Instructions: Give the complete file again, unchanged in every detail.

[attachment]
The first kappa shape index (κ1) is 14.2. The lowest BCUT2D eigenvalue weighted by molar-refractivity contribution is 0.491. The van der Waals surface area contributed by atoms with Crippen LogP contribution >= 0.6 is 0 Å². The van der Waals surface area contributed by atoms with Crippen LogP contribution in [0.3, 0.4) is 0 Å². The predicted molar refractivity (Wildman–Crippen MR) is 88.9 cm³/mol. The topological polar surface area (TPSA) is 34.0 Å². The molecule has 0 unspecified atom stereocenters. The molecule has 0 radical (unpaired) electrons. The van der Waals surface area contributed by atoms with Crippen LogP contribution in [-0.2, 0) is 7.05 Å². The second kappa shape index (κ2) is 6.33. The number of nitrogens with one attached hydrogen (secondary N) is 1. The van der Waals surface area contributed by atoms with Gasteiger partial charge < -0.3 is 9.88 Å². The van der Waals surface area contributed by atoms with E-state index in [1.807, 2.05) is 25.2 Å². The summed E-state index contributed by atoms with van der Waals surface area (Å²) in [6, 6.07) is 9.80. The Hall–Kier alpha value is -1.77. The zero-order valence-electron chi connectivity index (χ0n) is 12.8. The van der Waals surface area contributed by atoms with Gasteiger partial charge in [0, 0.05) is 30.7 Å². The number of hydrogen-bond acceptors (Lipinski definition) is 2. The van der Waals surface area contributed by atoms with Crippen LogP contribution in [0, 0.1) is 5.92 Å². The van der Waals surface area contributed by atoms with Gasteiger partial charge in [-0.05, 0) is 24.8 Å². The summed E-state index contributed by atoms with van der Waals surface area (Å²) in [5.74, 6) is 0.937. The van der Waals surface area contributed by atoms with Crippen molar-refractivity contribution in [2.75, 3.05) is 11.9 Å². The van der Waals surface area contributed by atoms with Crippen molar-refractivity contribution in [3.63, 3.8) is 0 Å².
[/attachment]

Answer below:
The first kappa shape index (κ1) is 14.2. The lowest BCUT2D eigenvalue weighted by molar-refractivity contribution is 0.491. The van der Waals surface area contributed by atoms with Crippen LogP contribution >= 0.6 is 0 Å². The van der Waals surface area contributed by atoms with Crippen LogP contribution in [0.3, 0.4) is 0 Å². The predicted molar refractivity (Wildman–Crippen MR) is 88.9 cm³/mol. The topological polar surface area (TPSA) is 34.0 Å². The molecule has 0 unspecified atom stereocenters. The molecule has 0 radical (unpaired) electrons. The van der Waals surface area contributed by atoms with Crippen LogP contribution in [-0.2, 0) is 7.05 Å². The second kappa shape index (κ2) is 6.33. The number of nitrogens with one attached hydrogen (secondary N) is 1. The van der Waals surface area contributed by atoms with Gasteiger partial charge < -0.3 is 9.88 Å². The van der Waals surface area contributed by atoms with E-state index in [1.807, 2.05) is 25.2 Å². The summed E-state index contributed by atoms with van der Waals surface area (Å²) in [6, 6.07) is 9.80. The Hall–Kier alpha value is -1.77. The zero-order valence-electron chi connectivity index (χ0n) is 12.8. The van der Waals surface area contributed by atoms with Gasteiger partial charge in [0, 0.05) is 30.7 Å². The number of hydrogen-bond acceptors (Lipinski definition) is 2. The van der Waals surface area contributed by atoms with Crippen LogP contribution in [0, 0.1) is 5.92 Å². The van der Waals surface area contributed by atoms with Gasteiger partial charge in [-0.05, 0) is 24.8 Å². The summed E-state index contributed by atoms with van der Waals surface area (Å²) in [5.74, 6) is 0.937. The van der Waals surface area contributed by atoms with Crippen molar-refractivity contribution in [2.75, 3.05) is 11.9 Å². The van der Waals surface area contributed by atoms with Crippen molar-refractivity contribution in [3.63, 3.8) is 0 Å².